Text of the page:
BT: That was probably informed by my lack of patience for the posturing associated with going to art school and the amount of social politicking that occurs, and absence of any meaningful production of art. I think of Instagram as a tool for dissemination, but ultimately I know that even the majority of my time is spent ingesting information and scanning information and finding patterns; that I’m doing more surveillance than production. These tools, these social media networks, necessitate that we have an asymmetrical relation to the amount of stuff that we ingest versus the amount of stuff that we produce. They want you to produce more, so it is a frustration for YouTube that less than one per cent of active YouTube users upload YouTube videos, and they try to change that. Of course, the thing is that it’s advantageous as a company to have more and more original content on their network. But I suppose I’m just talking about the fact that we all end up watching each other more, both in terms of our personal lives and our artistic ones, more so than we end up making anything. These are tools for viewing, not tools for making.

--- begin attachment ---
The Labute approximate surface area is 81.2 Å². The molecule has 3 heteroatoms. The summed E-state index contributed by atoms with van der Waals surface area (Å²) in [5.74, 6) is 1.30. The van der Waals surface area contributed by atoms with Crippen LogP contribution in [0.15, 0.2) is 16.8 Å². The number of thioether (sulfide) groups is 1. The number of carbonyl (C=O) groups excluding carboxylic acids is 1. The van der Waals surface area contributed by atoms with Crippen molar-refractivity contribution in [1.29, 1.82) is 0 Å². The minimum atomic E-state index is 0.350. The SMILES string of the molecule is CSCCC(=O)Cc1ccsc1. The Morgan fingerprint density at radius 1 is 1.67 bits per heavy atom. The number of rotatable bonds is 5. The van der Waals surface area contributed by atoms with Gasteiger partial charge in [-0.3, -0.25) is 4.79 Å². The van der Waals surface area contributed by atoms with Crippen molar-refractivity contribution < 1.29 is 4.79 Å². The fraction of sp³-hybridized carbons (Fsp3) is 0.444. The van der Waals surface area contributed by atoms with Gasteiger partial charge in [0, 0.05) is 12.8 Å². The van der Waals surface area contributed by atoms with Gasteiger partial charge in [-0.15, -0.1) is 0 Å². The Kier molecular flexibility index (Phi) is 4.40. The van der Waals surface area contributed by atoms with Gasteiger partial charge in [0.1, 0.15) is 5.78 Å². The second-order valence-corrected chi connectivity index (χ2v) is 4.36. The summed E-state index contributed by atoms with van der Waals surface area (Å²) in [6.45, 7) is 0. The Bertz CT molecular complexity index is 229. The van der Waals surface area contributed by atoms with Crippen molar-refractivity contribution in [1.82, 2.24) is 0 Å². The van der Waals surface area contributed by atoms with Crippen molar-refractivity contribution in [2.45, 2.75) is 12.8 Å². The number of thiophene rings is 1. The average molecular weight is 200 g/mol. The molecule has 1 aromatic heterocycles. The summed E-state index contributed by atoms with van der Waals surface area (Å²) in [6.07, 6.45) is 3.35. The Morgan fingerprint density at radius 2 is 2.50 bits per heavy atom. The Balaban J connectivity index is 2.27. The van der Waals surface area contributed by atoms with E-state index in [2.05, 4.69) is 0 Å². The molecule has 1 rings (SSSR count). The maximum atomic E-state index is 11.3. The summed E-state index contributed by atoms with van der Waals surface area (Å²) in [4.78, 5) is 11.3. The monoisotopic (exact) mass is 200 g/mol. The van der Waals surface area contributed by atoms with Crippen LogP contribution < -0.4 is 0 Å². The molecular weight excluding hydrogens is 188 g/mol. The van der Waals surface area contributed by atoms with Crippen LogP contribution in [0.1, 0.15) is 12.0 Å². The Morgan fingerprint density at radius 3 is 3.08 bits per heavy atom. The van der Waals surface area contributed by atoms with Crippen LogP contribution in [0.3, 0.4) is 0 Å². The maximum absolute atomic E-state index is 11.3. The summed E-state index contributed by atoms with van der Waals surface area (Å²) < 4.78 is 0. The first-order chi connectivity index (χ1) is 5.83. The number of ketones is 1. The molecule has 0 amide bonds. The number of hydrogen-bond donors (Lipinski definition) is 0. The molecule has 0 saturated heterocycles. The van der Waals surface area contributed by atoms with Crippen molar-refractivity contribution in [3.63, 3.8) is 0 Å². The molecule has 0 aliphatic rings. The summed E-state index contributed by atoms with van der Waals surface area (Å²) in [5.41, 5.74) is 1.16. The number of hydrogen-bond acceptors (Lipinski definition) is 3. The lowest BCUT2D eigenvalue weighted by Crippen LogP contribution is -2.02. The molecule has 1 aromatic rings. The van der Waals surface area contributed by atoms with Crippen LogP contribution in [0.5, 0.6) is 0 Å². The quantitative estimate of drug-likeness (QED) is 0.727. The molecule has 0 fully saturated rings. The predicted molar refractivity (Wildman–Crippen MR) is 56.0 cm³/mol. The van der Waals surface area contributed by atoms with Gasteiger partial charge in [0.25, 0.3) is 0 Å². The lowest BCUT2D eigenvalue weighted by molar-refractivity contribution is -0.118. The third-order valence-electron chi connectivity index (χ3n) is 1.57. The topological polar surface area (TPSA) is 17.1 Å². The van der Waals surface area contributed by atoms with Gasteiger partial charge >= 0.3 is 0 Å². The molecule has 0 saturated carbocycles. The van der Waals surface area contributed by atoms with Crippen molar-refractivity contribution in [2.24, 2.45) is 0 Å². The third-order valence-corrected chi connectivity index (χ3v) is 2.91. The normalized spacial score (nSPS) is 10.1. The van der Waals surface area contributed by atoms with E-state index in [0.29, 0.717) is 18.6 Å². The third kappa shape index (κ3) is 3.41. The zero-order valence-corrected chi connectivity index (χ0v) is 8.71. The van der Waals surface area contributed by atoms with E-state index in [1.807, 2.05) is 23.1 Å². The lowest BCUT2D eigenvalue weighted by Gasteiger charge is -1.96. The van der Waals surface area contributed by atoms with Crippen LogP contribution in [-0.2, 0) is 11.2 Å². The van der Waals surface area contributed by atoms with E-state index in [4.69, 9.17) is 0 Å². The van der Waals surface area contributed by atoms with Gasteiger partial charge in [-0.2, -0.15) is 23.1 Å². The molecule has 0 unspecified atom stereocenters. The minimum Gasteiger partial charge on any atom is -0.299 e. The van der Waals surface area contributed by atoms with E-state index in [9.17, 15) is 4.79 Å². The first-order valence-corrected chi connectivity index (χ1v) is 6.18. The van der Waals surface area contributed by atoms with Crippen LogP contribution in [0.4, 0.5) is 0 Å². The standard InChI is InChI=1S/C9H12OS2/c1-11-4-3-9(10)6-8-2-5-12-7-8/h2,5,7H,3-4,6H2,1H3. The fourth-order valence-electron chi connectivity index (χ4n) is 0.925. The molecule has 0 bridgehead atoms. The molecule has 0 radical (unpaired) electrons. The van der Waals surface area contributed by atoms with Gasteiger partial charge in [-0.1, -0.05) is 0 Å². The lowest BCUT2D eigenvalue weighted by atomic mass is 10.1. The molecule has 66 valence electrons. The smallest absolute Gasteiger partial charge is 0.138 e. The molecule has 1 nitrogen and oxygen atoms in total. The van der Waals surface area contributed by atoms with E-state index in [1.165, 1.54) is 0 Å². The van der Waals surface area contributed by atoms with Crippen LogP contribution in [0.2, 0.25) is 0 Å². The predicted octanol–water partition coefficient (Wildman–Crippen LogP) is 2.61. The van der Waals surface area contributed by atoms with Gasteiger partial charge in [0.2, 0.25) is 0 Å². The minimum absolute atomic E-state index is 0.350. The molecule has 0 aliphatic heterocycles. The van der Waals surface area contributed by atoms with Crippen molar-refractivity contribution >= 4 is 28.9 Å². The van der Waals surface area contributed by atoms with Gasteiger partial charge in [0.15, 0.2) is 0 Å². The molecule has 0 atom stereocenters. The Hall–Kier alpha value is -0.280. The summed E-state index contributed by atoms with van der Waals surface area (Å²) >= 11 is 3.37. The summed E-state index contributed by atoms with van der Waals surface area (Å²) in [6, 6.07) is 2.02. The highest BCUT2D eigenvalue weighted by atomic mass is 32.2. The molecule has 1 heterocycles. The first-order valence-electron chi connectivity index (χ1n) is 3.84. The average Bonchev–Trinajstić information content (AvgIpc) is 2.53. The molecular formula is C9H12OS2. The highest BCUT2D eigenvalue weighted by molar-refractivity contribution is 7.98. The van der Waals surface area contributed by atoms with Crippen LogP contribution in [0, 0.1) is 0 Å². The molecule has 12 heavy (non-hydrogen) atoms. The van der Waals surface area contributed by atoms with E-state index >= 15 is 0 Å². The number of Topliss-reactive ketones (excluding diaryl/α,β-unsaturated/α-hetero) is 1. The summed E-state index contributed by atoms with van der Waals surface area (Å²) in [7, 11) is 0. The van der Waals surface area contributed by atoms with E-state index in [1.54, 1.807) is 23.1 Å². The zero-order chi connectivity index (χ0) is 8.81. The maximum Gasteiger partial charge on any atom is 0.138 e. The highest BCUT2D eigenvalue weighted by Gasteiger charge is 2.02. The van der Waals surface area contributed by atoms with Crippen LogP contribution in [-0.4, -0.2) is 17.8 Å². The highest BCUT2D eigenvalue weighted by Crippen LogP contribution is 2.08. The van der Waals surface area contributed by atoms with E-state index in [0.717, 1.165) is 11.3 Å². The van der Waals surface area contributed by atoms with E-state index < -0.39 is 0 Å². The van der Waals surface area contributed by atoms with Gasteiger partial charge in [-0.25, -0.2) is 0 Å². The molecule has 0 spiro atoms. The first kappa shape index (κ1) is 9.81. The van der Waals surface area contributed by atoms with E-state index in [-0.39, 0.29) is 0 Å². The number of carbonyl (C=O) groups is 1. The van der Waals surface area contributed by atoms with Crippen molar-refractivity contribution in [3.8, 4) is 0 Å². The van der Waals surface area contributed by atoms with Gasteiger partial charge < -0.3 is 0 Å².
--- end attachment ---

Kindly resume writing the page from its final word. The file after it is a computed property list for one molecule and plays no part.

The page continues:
There’s all this uproar about the NSA and that kind of surveillance being such a breach of our rights in a lot of ways, but in a way we’re active participants, surveilling each other perpetually. We’re not only producing the content for them to use to their own advantages, whether ‘they’ are a corporation, or the US government, or anti-terrorist organizations, but ultimately we are them too.
BT: Yeah, big time. I think I’ve definitely come to an acceptance of my role as a surveiller. If I am trying to use this to do target demographic research then the demographic that I’m most interested in are the people who are already responding to my content. What I’ve started doing is following every single person who likes any of my Instagram posts. If you like it, I’m going to follow you, so I’m following about 6,000 people. My friends kind of make fun of me about it but I don’t view the act of following someone on there as an affirmation of them. A lot of people will be like, “I only follow like a hundred people because those people are my friends and I know this person and sometimes I check their account, but I don’t follow them because I don’t want them to know that I’m following them.” it’s very hands-on and it allows me to be hands-off in terms of who or what I’m surveilling because now it’s just kind of like all of the above. I’m able to have the widest swath of relevant information to me as possible. I’m trying to figure out, ‘who is my audience?’**